• J209 200305: Instrument Face Design and Location
  • J1814 200303: Operator Controls
  • J1050 200301: Describing and Measuring the Driver's Field of View
  • J2119 199710: Manual Controls for Mature Drivers
  • J2331 200212: Operators Field of View—Engineering Evaluation
  • J153 198705: Operator Precautions
  • J2217 199110: Photometric Guidelines for Instrument Panel Displays That Accommodate Older Drivers

Aerospace standards

Aerospace Standards (AS), Aerospace Recommended Practices (ARP), and Aerospace Information Reports (AIR) are guidelines for design and production of aircrafts and aircraft avionics systems:

  • Aerospace Standards (AS) apply to missile, airframe, ground-support equipment, propulsion, propeller, and accessory equipment.
  • Aerospace Recommended Practices (ARP) are recommendations for engineering practice.
  • Aerospace Information Reports (AIR) contain general accepted engineering data and information.

Well known SAE Aerospace standards include:

Conferences

SAE holds an annual conference and tradeshow, called SAE World Congress.[4] SAE also runs a biennial conference and tradeshow, called Convergence, on behalf of the Transportation Electronics Association.[5] The sociey holds many events focused on all facets of transportation.[6]

SAE has been the organizer for the International Conference on Environmental Systems, an annual technical conference focusing on manned space systems, since its inception through the 2009 conference.

Other Contributions

SAE holds 12 Collegiate Design Competitions - events challenge students to design and build functional vehicles in a competitive setting. These Design competitions host more than 4,500 students from 500 universities on every continent. SAE Colligate Design Contests include the following: Formula SAE, Formula Hybrid, SAE Aero Design, SAE Mini Baja, and SAE Clean Snowmobile Challenge.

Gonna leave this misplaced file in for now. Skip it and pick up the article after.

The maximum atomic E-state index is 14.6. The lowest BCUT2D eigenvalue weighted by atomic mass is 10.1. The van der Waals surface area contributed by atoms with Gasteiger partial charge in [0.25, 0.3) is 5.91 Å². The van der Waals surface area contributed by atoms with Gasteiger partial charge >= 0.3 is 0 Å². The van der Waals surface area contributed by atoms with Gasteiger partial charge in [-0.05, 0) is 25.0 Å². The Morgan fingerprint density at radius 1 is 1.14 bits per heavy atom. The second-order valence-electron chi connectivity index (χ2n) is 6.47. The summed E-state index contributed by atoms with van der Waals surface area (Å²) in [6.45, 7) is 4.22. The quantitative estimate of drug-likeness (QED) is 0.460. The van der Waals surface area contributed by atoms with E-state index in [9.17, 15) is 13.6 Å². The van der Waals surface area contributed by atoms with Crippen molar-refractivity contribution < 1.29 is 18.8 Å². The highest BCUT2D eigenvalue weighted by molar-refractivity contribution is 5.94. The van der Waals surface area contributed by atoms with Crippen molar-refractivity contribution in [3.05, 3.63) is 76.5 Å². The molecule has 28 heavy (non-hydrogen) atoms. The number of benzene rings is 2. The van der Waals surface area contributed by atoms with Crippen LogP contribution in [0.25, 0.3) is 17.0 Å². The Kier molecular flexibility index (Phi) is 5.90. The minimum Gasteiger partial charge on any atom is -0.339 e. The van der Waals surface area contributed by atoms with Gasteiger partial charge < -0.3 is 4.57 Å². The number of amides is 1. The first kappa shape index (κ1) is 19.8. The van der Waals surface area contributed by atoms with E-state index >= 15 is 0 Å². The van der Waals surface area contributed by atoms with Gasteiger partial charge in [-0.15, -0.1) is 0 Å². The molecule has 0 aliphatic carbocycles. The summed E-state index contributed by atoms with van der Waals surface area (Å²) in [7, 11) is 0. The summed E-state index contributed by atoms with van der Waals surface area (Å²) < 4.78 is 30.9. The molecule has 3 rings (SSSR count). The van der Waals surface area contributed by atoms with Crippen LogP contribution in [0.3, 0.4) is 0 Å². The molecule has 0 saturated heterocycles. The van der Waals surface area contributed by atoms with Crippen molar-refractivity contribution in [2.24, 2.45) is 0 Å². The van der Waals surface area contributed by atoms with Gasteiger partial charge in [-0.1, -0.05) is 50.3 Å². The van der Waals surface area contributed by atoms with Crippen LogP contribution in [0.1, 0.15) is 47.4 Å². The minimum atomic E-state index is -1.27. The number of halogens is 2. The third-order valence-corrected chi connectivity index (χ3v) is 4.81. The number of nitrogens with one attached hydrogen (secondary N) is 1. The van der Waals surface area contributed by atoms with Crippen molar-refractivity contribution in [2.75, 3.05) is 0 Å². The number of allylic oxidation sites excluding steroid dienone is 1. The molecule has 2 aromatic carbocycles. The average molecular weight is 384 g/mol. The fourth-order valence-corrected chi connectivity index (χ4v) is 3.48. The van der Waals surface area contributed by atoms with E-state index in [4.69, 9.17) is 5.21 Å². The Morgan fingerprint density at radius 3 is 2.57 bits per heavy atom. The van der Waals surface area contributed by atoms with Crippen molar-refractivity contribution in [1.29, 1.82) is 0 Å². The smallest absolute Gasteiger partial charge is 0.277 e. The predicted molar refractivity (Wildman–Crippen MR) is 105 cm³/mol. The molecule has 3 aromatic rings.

SAE strives to encourage and support the development of youth skills related to math and science in the communities which it serves. The SAE Foundation raises funds to support math/science programs primarily for grades 4 through 8. Furthermore, SAE has developed curriculum to supplement learning in public schools.

Controversy Over Access to SAE Database

In April 2007, MIT canceled its subscription to SAE because of required Digital Rights Management (DRM) technology implemented on its online technical papers. After much discussion, SAE International's Publications Board voted to remove the DRM restrictions on Oct. 31, 2007[7] for colleges, universities, and other academic institutions.

Upon the removal of the FileOpen DRM technology in November 2007, MIT Libraries re-subscribed to the SAE articles subscription service[8].

Publications

SAE International has been publishing technical information since 1906[9]. As well as the industry magazines that are published monthly—Automotive Engineering International[10], Aerospace Engineering and Manufacturing[11], Off Highway Engineering[12], Truck & Bus Engineering[13], SAE Vehicle Engineering[14], e-newsletters, and various journals[15]—SAE also produces the monthly Update[16] newsletter for its members and publishes more than 100 books a year. Ranging from compilations on various technical subjects, to textbooks, to historical and enthusiast-oriented books, SAE’s titles cater to a variety of readers.

More recently, SAE has redesigned its online bookstore[17] and will begin offering a selection e-books in August 2009.

Notable members

See also

References

External links

DTC


SAE International (SAE) is a professional organization for mobility engineering professionals in the aerospace, automotive, and commercial vehicle industries. The Society is a standards development organization for the engineering of powered vehicles of all kinds, including cars, trucks, boats, aircraft, and others. Membership is open to the public for those particularly interested in Human Factors and Ergonomic Standards.[1]

Contents

History

In the early 20th century there were dozens of automobile manufacturers in the United States. Many of these manufacturers joined trade groups that allowed them to promote the industry and raise public awareness related to the automobile. A need for patent protection and the development of engineering standards emerged during this time.

Two magazine men of the era: Peter Heldt of The Horseless Age, and Horace Swetland of The Automobile advocated the creation of SAE. Heldt wrote an editorial in June 1902 in which he said, "Now there is a noticeable tendency for automobile manufacturers to follow certain accepted lines of construction, technical questions constantly arise which seek solution from the cooperation of the technical men connected with the industry. These questions could best be dealt with by a technical society. The field of activity for this society would be the purely technical side of automobiles." Likewise, Swetland used his editorial power to drum up support for the creation of an organization like SAE. Swetland went on to become one of the founding officers in the organization.